I've sold probably 5000 books over the past decade. I'm back up to 2 or 3000. I know it's time to work them over. Get the shelves back to single layers. BUT I HATE DOING IT. I love my friends.

I do like the Bookcrossing idea a lot. Registered, and I'm printing up some labels to do some 'releases'. It's making me feel better about getting rid of my companions.

The school idea for reference materials and literature is a great idea. I suppose I could do a 'release' at a school library!
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cicerone imposter
 
  1  
Reply Wed 26 Nov, 2003 12:04 pm
colorbook, I also like to reread books that I have enjoyed in the past. However, to be honest, that's only happend less than a half dozen times in my 68 years of life on this planet. We're also guity of 'keeping our books.' Wink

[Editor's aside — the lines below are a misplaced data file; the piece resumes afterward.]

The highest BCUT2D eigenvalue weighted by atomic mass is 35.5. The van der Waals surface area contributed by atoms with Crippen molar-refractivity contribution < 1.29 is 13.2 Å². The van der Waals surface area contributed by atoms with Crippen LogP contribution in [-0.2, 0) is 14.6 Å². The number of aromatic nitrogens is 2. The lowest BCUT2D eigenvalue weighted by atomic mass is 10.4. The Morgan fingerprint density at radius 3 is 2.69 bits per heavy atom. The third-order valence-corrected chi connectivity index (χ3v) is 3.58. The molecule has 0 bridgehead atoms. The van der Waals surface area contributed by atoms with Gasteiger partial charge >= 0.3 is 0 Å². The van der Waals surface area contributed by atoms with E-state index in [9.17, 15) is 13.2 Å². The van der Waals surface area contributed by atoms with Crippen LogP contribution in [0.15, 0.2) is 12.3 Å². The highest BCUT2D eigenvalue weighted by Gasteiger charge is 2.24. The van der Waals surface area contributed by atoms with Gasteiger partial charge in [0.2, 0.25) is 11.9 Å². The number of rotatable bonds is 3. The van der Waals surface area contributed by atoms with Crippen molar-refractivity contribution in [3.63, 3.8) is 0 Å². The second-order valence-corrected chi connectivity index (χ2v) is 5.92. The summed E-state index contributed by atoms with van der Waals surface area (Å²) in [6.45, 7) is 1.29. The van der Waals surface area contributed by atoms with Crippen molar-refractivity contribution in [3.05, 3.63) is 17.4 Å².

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Noddy24
 
  1  
Reply Wed 26 Nov, 2003 12:44 pm
Seal Poet--

Except that the person making that ardent vow was rather bony with brown hair and thick glasses, you've captured the passion. Unlike Scarlett, I try to avoid postponing dismal thoughts until "tomorrow"--but I sometimes sabotage myself.

eBeth--

School libraries generally want up-to-date. School classrooms, on the other hand, are happy for what they can get. Individual kids are probably even happier.
I remember a neighbor kid--13 years old--being absolutely delighted by a year old almanac. It would be the first book in his house.
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Lorna
 
  1  
Reply Wed 26 Nov, 2003 01:22 pm
Meet another book addict...and, being a student, it's not a hard thing to be. I have boxes upon boxes and shelves upon shelves of books...I refuse to part with any of them, or sell them...books remind me of the time in which I read them, and since I'm all about nostalgia I can't let go of any... Very Happy

L